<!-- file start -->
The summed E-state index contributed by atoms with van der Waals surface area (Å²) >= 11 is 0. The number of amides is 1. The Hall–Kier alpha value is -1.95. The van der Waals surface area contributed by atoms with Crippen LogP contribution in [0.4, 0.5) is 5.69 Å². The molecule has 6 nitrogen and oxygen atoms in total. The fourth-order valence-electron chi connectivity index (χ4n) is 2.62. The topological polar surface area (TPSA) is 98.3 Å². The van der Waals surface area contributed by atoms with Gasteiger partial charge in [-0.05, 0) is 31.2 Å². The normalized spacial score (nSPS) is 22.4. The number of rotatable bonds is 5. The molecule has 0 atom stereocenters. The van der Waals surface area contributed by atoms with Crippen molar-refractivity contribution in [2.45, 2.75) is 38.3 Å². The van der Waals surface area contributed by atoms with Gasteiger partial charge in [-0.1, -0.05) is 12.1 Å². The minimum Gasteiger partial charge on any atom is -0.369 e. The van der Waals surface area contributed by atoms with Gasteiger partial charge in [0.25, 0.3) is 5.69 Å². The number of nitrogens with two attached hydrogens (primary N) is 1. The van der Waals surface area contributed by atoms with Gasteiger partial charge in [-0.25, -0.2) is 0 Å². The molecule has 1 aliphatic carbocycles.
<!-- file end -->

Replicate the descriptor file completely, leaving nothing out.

The summed E-state index contributed by atoms with van der Waals surface area (Å²) >= 11 is 0. The number of amides is 1. The Hall–Kier alpha value is -1.95. The van der Waals surface area contributed by atoms with Crippen LogP contribution in [0.4, 0.5) is 5.69 Å². The molecule has 6 nitrogen and oxygen atoms in total. The fourth-order valence-electron chi connectivity index (χ4n) is 2.62. The topological polar surface area (TPSA) is 98.3 Å². The van der Waals surface area contributed by atoms with Gasteiger partial charge in [-0.05, 0) is 31.2 Å². The normalized spacial score (nSPS) is 22.4. The number of rotatable bonds is 5. The molecule has 0 atom stereocenters. The van der Waals surface area contributed by atoms with Crippen molar-refractivity contribution in [2.45, 2.75) is 38.3 Å². The van der Waals surface area contributed by atoms with Gasteiger partial charge in [-0.1, -0.05) is 12.1 Å². The minimum Gasteiger partial charge on any atom is -0.369 e. The van der Waals surface area contributed by atoms with Gasteiger partial charge in [0.25, 0.3) is 5.69 Å². The number of nitrogens with two attached hydrogens (primary N) is 1. The van der Waals surface area contributed by atoms with Gasteiger partial charge in [-0.25, -0.2) is 0 Å². The molecule has 1 aliphatic carbocycles.